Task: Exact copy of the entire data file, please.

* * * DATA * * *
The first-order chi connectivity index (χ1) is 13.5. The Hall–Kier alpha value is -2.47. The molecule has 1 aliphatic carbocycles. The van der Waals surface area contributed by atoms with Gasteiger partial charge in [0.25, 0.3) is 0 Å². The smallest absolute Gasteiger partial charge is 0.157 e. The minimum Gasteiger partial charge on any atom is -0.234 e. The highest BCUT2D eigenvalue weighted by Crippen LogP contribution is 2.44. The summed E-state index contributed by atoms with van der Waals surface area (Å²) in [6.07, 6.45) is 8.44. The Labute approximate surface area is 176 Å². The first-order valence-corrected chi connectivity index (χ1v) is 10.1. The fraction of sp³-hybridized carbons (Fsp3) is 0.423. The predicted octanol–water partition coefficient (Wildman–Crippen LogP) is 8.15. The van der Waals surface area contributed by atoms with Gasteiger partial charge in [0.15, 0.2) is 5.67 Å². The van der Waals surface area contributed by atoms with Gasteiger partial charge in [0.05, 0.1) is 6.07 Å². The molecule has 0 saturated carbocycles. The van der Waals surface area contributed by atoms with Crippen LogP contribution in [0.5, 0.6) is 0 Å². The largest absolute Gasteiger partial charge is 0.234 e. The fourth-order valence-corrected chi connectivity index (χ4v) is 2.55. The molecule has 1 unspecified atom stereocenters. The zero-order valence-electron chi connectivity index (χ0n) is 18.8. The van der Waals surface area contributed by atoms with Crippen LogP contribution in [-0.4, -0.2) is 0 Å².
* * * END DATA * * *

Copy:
The first-order chi connectivity index (χ1) is 13.5. The Hall–Kier alpha value is -2.47. The molecule has 1 aliphatic carbocycles. The van der Waals surface area contributed by atoms with Gasteiger partial charge in [0.25, 0.3) is 0 Å². The smallest absolute Gasteiger partial charge is 0.157 e. The minimum Gasteiger partial charge on any atom is -0.234 e. The highest BCUT2D eigenvalue weighted by Crippen LogP contribution is 2.44. The summed E-state index contributed by atoms with van der Waals surface area (Å²) in [6.07, 6.45) is 8.44. The Labute approximate surface area is 176 Å². The first-order valence-corrected chi connectivity index (χ1v) is 10.1. The fraction of sp³-hybridized carbons (Fsp3) is 0.423. The predicted octanol–water partition coefficient (Wildman–Crippen LogP) is 8.15. The van der Waals surface area contributed by atoms with Gasteiger partial charge in [0.15, 0.2) is 5.67 Å². The van der Waals surface area contributed by atoms with Gasteiger partial charge in [0.05, 0.1) is 6.07 Å². The molecule has 0 saturated carbocycles. The van der Waals surface area contributed by atoms with Crippen LogP contribution in [0.5, 0.6) is 0 Å². The largest absolute Gasteiger partial charge is 0.234 e. The fourth-order valence-corrected chi connectivity index (χ4v) is 2.55. The molecule has 1 unspecified atom stereocenters. The zero-order valence-electron chi connectivity index (χ0n) is 18.8. The van der Waals surface area contributed by atoms with Crippen LogP contribution in [-0.4, -0.2) is 0 Å².